I think that Beyond will be watched closely both by Hollywood and the game industry. If the game is a commercial success, it will probably open the way for other collaborations of this type, actors’ agents feeling comfortable in letting their artists work on the medium and the game industry seeing the benefit of the collaboration. If the game is a failure, it will probably make people on both sides more reluctant at trying something similar in the short term.
For me, this type of collaboration with actors, or the one I had with David Bowie on my first game, is something very exciting for our medium if it is based on the desire of a sincere creative collaboration on both ends. I don’t think that shooters or racing games need great actors, but for all other experiences, they can really benefit from any collaboration with the “outside world”.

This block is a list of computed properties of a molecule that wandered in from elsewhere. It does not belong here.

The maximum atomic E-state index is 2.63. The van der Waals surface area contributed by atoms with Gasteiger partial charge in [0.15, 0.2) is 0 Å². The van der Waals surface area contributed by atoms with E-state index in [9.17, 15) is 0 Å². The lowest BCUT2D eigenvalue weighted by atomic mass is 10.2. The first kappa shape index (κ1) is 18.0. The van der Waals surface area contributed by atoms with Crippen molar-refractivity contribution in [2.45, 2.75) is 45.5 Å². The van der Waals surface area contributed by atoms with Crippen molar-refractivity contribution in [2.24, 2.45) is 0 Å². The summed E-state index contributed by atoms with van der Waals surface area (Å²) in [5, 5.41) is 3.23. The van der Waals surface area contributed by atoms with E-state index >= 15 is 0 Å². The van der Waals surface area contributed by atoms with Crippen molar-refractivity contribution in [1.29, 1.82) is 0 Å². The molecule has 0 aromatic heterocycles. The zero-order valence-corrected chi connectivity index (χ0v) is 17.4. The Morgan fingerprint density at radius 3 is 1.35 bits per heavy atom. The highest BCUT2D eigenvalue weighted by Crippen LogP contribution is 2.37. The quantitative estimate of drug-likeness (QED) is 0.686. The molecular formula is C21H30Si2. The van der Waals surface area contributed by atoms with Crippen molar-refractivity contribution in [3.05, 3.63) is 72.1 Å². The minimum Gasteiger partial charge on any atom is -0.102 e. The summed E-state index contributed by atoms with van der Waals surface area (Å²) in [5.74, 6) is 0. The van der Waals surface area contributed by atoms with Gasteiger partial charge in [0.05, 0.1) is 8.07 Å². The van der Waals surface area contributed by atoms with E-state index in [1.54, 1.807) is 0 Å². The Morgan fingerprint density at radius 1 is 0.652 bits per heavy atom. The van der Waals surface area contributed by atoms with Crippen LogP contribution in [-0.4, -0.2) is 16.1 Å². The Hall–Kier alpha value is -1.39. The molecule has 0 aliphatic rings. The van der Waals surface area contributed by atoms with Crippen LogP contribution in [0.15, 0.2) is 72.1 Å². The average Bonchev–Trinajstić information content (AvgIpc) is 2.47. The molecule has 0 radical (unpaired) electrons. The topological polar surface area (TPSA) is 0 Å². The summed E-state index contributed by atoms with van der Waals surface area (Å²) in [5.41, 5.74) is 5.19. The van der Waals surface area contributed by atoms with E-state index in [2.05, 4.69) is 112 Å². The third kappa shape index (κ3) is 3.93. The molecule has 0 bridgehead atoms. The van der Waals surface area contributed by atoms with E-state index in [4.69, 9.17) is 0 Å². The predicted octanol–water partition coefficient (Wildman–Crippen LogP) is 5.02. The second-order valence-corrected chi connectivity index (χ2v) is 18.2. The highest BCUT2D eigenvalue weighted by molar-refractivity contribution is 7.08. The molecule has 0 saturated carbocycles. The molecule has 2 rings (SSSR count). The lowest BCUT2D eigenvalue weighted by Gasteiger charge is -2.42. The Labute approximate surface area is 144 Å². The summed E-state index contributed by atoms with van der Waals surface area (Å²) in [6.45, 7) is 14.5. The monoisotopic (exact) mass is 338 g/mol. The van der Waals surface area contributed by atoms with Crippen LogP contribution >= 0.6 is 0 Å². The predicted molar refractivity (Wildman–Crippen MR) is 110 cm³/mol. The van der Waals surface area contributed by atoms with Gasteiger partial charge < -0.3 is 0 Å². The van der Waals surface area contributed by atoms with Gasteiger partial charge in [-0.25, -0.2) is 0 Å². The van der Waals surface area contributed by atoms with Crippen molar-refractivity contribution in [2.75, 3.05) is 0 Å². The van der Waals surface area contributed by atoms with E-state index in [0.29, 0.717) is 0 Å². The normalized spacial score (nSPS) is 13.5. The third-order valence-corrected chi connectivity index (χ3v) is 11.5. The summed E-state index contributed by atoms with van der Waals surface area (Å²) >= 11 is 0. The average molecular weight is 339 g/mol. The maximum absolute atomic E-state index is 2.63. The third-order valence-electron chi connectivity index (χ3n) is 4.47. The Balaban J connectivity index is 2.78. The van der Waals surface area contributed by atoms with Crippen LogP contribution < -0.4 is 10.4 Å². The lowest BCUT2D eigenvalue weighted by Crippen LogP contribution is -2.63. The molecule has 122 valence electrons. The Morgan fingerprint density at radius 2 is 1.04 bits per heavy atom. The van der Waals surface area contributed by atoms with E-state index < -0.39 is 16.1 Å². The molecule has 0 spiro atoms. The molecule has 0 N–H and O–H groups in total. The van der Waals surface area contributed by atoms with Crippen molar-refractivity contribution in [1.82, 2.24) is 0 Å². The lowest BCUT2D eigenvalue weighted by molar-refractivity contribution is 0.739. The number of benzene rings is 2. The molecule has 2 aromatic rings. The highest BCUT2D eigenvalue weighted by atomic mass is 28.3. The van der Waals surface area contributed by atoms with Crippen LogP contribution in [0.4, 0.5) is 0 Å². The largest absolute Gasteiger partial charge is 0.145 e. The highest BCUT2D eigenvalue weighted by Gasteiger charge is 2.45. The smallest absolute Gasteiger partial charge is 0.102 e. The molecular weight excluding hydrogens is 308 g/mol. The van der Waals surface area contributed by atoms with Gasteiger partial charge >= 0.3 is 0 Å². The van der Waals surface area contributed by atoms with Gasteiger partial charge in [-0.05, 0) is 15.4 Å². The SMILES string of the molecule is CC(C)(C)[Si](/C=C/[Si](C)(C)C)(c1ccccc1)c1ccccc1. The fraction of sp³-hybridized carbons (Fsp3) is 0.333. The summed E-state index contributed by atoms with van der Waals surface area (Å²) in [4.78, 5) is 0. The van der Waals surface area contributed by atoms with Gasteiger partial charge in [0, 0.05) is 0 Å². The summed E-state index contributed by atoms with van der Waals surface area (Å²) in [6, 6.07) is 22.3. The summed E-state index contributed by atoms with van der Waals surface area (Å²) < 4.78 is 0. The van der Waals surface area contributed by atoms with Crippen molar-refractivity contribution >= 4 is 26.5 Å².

We see some interesting projects going in this direction with writers, directors, actors, score composers contributing to games. It will open games to other sensibilities, other ideas, and people coming with a new approach and bringing some fresh air. It is only possible if these people are sincere, if they are trusted and not scared of changing game paradigms. Some rules need to be broken in order to move forward. These people should come with new ideas and the will to change things, not just to do another video game.
PM: Historically, your career has been largely marked by relatively large-scale productions (Fahrenheit and Heavy Rain for example); ever thought about going small-team and making smaller games?